The Sentry Will Expose Who’s Illegally Profiting From Africa’s Deadly Wars

What if the post-9/11 tools used to track terrorist funding networks were applied to human rights? That’s what John Prendergast and George Clooney want to find out.

The Sentry Will Expose Who’s Illegally Profiting From Africa’s Deadly Wars
[Top Photo: Enough Project]

The civil war in South Sudan is a never-ending series of horrors. Troops there are burning civilians alive, crushing them under tanks, raping women, and forcing two million people to flee their homes. After 18 months of fighting, it’s hard to say when or how the conflict is going to end, despite efforts of peacekeepers.


A new project called The Sentry is attempting a different approach to ending African conflict: Tracing the source of money that funds it–from blood diamonds to illegal oil sales–and outing the people who are profiting from the war.

Jeff Trussell/Enough Project

“In some of these protracted civil wars, most of the effort of international communities is expended on sending peacekeeping troops, which costs billions of dollars a year, and sending humanitarian assistance, which costs more billions,” says John Prendergast, founding director of the Enough Project, who co-founded The Sentry with actor George Clooney. Less attention and money goes to figure out what is causing–and sustaining–the conflict.

“Some of these issues, like ethnic divisions or inequalities, are hard to address from the outside,” Prendergast says. “But from our view, the thing that wasn’t as difficult to address was the question of who was profiting from and funding this violence and the money trails–the extraordinary profits that were being made on the back of human misery.”

The Sentry has a team of financial researchers who will use some of the same tools that have been used since 9/11 to track money flowing from terrorist groups and organized crime networks. “If you gather all this information and put it in the system, you’re going to find connections that would have taken years to figure out manually,” he says.

Algorithms might help draw links from a name, to a bank account, to a board of directors, to a shipping manifest that proves a crime took place. The Sentry will also work with a team of researchers on the ground in conflict zones and add anonymous tips from local whistleblowers.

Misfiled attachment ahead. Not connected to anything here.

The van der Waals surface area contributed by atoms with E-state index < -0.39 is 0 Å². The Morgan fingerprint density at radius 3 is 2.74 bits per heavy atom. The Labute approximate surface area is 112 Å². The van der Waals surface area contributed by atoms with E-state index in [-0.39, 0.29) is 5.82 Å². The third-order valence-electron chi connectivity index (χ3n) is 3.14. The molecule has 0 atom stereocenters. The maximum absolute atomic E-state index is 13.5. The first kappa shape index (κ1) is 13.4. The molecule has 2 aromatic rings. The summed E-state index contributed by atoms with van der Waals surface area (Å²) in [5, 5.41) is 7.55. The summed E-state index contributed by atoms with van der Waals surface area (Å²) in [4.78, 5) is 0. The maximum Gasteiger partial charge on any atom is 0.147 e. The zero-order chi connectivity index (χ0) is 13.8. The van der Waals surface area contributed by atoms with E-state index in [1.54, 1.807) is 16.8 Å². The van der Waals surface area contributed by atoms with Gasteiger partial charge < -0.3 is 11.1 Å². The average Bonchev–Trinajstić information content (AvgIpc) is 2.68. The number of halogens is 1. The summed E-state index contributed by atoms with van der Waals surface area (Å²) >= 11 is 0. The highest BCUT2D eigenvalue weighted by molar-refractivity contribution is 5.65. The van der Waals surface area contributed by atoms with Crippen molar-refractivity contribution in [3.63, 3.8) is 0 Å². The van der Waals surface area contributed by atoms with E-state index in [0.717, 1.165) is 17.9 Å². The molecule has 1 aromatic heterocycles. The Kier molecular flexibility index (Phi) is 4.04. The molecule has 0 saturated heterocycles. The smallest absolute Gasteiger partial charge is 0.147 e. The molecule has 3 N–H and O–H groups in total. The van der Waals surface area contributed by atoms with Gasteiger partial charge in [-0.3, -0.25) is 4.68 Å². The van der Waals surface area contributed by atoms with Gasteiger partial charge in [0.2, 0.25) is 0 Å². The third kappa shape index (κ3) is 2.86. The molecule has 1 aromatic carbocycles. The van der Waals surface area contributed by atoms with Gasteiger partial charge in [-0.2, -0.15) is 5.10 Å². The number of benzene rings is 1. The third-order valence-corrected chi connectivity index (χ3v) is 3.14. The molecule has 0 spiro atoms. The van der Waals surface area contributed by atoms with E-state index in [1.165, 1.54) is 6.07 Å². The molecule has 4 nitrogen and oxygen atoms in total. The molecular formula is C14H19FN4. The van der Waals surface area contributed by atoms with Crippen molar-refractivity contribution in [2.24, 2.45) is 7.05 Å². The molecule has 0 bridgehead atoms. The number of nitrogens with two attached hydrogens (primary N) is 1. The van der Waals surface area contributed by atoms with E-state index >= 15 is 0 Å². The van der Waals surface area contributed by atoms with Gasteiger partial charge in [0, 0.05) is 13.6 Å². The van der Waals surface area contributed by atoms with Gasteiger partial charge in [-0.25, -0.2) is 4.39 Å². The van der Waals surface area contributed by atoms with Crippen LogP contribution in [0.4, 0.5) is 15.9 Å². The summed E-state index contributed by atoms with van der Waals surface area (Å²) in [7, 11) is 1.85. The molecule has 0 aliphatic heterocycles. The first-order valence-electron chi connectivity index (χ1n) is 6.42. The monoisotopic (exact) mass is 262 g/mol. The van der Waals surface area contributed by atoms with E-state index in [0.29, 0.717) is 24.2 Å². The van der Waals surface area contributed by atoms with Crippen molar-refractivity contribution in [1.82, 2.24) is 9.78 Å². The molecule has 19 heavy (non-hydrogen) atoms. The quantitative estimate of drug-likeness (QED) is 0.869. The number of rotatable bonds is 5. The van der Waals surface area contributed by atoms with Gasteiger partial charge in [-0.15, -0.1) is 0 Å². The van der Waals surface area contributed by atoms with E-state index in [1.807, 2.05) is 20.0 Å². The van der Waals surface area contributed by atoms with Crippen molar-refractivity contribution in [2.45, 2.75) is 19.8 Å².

Enough Project

It’s all data that others could have mined earlier, but that just hasn’t happened. “I remember that old military adage: If all you possess is a hammer, everything looks like a nail,” Prendergast says. “We have peacekeeping troops, so we send peacekeepers to wars. I just feel it requires a leap of faith and imagination to shift a paradigm that has failed. … It’s really a question of being open minded to reinventing the way we respond to conflict.”


The organization will map out the connections between the illegally mined resources that funds each conflict, such as diamonds in the Central African Republic and gold in Congo to elephant poaching throughout the region. “These kinds of natural resources are I think the primary means through which violence gets sustained in the deadliest wars in Africa,” Prendergast says.

As the funders are revealed, The Sentry will work with the prosecutors and agencies that have ways to take them down–whether that’s the U.S. Justice Department or Scotland Yard. The next step will be outing them on the website. “Then it’s name and shame, and public exposure,” he says. “We’ll focus on the bad activity, and who’s doing it, and potentially drive anyone who wants to remain in the legitimate economy out of collaboration with those people.”

About the author

Adele Peters is a staff writer at Fast Company who focuses on solutions to some of the world's largest problems, from climate change to homelessness. Previously, she worked with GOOD, BioLite, and the Sustainable Products and Solutions program at UC Berkeley.